Thursday, October 17, 2013
Shame medical cards are being cut back because it sounds like Michael Noonan and Brendan Howlin could do with urgent treatment for their serious hearing problems.
By Shaun Connolly, Political Correspondent
The prickly pair came across like Deaf and Deafer as they failed to answer the questions put to them by the victims of their cuts in the traditional post-budget phone-in on RTÉ.
Clearly, they would not qualify for a medical card as they pay themselves more each year, in a country the same size as Manchester, than David Cameron receives for running Britain.
But it was less clear why Stella from Galway had the medical cards for her sons snatched away after years of state help. Referring to Mr Noonan's lofty claim that all the children of nation should be "cherished equally" as he announced the medical card con trick that sees under-fives get free GP visits while support for up to 100,000 others is stripped away, Stella gave the ministers an insight into what their dry statistics and dismissive denials of cutbacks mean in people's real lives.
"I have twin boys, both of whom have lost their medical card in the last month. Both of them have cerebral palsy. One is quadriplegic, that is he is without the use of his arms or legs, the other has autism and mild cerebral palsy with intellectual disabilities. They both require 24-hour care; both are in nappies.
"Now can you tell me where the signal is there that you cherish my children as equally as the under fives when I have to struggle and come on air to look for the medical card for them?"
The deaf duo told Stella that she was wrong. It was an "individual" case. There had been no change in policy to limit medical cards.
Funny how there seems to be an avalanche of these "individual" cases appearing just as the chaos in the HSE budget forces a €666m cuts frenzy. As host Sean O'Rourke pointed to the flood of such "individual" medical card cut cases exposed by the Irish Examiner, Stella cut through the crap coming from the cabinet ministers and asked about her boys: "There obviously is a change. If anything our income has gone down. So why were they entitled to it for the past 10 years and now, all of a sudden, they don't qualify?"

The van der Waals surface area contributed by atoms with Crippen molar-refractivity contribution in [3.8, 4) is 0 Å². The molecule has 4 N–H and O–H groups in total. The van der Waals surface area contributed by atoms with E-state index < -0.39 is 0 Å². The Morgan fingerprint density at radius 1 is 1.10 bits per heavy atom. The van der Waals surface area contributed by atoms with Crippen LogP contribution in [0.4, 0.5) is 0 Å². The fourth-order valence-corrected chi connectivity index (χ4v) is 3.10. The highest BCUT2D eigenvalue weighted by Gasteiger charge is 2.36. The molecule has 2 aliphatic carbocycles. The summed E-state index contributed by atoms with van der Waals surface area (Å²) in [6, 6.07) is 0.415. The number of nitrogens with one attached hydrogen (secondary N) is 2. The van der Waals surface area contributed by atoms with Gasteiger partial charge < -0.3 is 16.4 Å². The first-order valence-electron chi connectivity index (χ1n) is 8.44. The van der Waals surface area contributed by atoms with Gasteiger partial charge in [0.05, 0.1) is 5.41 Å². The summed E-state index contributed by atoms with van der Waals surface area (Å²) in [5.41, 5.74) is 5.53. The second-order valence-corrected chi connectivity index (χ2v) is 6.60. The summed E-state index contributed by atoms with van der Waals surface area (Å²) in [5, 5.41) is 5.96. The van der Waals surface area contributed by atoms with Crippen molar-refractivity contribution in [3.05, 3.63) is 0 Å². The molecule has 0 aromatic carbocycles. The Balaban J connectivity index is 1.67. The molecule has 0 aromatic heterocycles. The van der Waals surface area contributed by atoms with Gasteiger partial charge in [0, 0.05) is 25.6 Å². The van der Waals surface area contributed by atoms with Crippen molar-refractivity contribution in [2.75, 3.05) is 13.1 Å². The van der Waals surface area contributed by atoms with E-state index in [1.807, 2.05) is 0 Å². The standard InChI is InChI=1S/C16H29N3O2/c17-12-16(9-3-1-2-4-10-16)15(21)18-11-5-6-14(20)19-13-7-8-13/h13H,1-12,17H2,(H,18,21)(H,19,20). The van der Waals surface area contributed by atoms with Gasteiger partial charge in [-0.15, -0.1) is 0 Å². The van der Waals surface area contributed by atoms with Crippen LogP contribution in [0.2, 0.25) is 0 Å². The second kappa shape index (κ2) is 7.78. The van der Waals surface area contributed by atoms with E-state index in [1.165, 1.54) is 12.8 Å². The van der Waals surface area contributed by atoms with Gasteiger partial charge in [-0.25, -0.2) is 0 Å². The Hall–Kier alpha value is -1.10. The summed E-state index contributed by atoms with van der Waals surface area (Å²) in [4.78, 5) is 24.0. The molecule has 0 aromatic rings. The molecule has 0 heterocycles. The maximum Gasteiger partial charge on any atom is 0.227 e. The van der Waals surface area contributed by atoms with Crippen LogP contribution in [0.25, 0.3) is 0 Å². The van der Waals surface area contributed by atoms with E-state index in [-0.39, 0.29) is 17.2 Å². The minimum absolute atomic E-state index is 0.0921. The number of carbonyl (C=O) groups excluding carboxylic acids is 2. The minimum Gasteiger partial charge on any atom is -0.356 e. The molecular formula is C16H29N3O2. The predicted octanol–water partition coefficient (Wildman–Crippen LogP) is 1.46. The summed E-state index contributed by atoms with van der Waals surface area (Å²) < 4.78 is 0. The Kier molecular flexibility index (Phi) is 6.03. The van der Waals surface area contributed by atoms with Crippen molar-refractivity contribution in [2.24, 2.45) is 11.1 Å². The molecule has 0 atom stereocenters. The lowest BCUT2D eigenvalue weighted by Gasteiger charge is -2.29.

But public expenditure minister Howlin again told Stella she was wrong: "There is no change. The number of medical cards is increasing," he flatly informed her.
Yes, what does Stella know about it Mr Howlin? She's just the mother-of- two seriously challenged children who have been cut adrift by your Government.
It was the same kind of arrogance on display that saw a senior Government official dismiss the outcry over the withdrawal of the €850 bereavement grant because grieving families just use it as "beer money". The budget message from the radio was clear: Stella, and all the other people like her, can go sort themselves out, because this Government has washed its hands of them — there's "no change" in policy in that regard, at least.
The dialogue of the deaf continues.
© Irish Examiner Ltd. All rights reserved
Full Article here
Anam Cara Galway, an organisation that supports bereaved parents, will hold its next monthly Parent Evening on Wednesday 2nd of May from 19:30 to 21:00 in the Clayton Hotel, Old Monivea Road, Ballybrit, Galway.
Finally, we are back up and running almost as normal.
We have no heating and no carpets but phones are back.
We do have a bit of a backlog of appointments to get through but we're getting there.